Trends in global leadership: where does type fit in?

Posted 29 January 2015 by
John Hackston - Head of R&D at OPP

What will leaders need slide

This world of ours is changing. That’s hardly an earth-shattering statement. What’s less obvious is that change is happening more and more quickly – it’s difficult to visualise what the world will be like in five years time, still less in 10, 20 or 30 years. And yet this is what organisations need to do. Today’s new entrants, graduates and management trainees will be tomorrow’s leaders, and we need to prepare them for the challenges ahead.

One way of looking into the future would be to use a crystal ball. A better method might be to build on what we know, by asking ourselves these three questions:

Four trends in particular are going to be important for organisations:

  1. Globalisation has moved into a new phase. Previously, multinationals were able to grow by reaching new markets and exploiting overseas labour forces. Much of this was driven by Western organisations. Now, with the help of improved communications, transport and IT, major organisations and influential individuals can be based anywhere. We can expect the shift in power from west to east to continue, the middle classes to grow larger around the world, and to see more diverse teams, with less loyalty to the distant parent organisation. And with everything and everywhere more interconnected, there is likely to be more economic volatility.
  2. The demographics of the world are changing. Populations everywhere are aging, but this is happening at different rates in different countries, leading to skill shortages in some countries and migrations from others.
  3. Climate change and scarce resources are major issues. If global emissions dropped tomorrow (which seems highly unlikely), temperatures and sea levels would still continue to rise for some time. Levels of residential and industrial waste are rising, and natural resources, including basic requirements like water, are becoming more scarce.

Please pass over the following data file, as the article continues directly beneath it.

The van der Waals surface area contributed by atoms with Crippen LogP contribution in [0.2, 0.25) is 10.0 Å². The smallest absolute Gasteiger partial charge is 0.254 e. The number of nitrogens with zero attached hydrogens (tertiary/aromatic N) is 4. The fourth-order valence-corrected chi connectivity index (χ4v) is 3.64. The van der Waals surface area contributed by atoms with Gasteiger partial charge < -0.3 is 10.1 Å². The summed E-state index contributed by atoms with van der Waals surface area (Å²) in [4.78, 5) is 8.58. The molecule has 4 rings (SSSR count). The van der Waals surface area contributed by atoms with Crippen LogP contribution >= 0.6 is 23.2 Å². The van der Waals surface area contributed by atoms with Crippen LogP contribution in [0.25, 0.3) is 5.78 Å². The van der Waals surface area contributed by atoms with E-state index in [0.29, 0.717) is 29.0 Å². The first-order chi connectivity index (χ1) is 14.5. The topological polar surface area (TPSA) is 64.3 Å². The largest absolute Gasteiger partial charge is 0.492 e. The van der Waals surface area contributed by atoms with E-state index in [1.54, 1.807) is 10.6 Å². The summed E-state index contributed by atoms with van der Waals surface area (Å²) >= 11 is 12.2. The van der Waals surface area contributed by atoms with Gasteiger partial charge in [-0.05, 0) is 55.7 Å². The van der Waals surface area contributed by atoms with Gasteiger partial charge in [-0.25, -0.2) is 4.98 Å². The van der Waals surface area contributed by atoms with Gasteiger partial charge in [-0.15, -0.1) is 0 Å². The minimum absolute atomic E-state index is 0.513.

4. The digital revolution is showing no sign of slowing down. The amount of computing power available continues to grow exponentially. Think about all the things you use technology for now that you didn’t ten years ago. Now cast your mind back to 20 years ago and consider how much more rapid recent change is. Project that trend into the future and you can see that technology is going to change more and more quickly.

Clearly, organisations and their leaders face many challenges as we move forward. To meet these challenges leaders will have to embrace change, or at least adapt to it. They will need to be flexible and collaborative, and to have high levels of intellectual and cognitive skill. They will need to understand people from different backgrounds and cultures in order to develop and promote them, and help them work together. They will need to be emotionally intelligent and culturally sensitive.

Leaders who have a high level of self-knowledge, and a framework for understanding others, will have a head start in meeting these challenges. This is an area where tools like the MBTI assessment can really help. Of course, this tool can’t do everything. It can’t, for example, assess or give future leaders the intellectual or cognitive skills required. But it is a big step in the right direction for developing the authentic, emotionally intelligent leaders that organisations need, and comes with a wealth of resources to help leaders deal with the challenges ahead.

Our webcast Trends in global leadership – where does type fit in? addresses these questions in detail. You can view it via our webcasts page here.

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